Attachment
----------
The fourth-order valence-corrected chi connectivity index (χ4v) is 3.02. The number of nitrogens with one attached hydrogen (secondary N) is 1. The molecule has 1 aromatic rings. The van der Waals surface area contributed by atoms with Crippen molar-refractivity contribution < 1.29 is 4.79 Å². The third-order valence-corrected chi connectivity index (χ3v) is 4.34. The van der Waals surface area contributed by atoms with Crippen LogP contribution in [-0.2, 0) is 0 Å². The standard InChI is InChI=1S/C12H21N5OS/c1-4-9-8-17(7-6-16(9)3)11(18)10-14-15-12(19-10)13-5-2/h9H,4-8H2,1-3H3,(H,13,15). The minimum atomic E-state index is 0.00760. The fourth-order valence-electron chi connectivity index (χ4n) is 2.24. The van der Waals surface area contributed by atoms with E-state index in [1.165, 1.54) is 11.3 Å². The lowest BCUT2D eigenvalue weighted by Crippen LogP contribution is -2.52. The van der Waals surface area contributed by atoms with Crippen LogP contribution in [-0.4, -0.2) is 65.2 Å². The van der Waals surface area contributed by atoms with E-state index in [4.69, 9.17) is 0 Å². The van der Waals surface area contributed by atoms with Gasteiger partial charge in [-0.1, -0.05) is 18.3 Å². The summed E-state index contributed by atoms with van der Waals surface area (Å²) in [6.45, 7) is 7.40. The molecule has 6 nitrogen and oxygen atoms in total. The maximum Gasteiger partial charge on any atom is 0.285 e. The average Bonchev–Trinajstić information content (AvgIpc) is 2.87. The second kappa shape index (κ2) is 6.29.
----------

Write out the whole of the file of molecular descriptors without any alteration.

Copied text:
The fourth-order valence-corrected chi connectivity index (χ4v) is 3.02. The number of nitrogens with one attached hydrogen (secondary N) is 1. The molecule has 1 aromatic rings. The van der Waals surface area contributed by atoms with Crippen molar-refractivity contribution < 1.29 is 4.79 Å². The third-order valence-corrected chi connectivity index (χ3v) is 4.34. The van der Waals surface area contributed by atoms with Crippen LogP contribution in [-0.2, 0) is 0 Å². The standard InChI is InChI=1S/C12H21N5OS/c1-4-9-8-17(7-6-16(9)3)11(18)10-14-15-12(19-10)13-5-2/h9H,4-8H2,1-3H3,(H,13,15). The minimum atomic E-state index is 0.00760. The fourth-order valence-electron chi connectivity index (χ4n) is 2.24. The van der Waals surface area contributed by atoms with E-state index in [1.165, 1.54) is 11.3 Å². The lowest BCUT2D eigenvalue weighted by Crippen LogP contribution is -2.52. The van der Waals surface area contributed by atoms with Crippen LogP contribution in [-0.4, -0.2) is 65.2 Å². The van der Waals surface area contributed by atoms with E-state index in [4.69, 9.17) is 0 Å². The van der Waals surface area contributed by atoms with Gasteiger partial charge in [-0.1, -0.05) is 18.3 Å². The summed E-state index contributed by atoms with van der Waals surface area (Å²) in [6.45, 7) is 7.40. The molecule has 6 nitrogen and oxygen atoms in total. The maximum Gasteiger partial charge on any atom is 0.285 e. The average Bonchev–Trinajstić information content (AvgIpc) is 2.87. The second kappa shape index (κ2) is 6.29.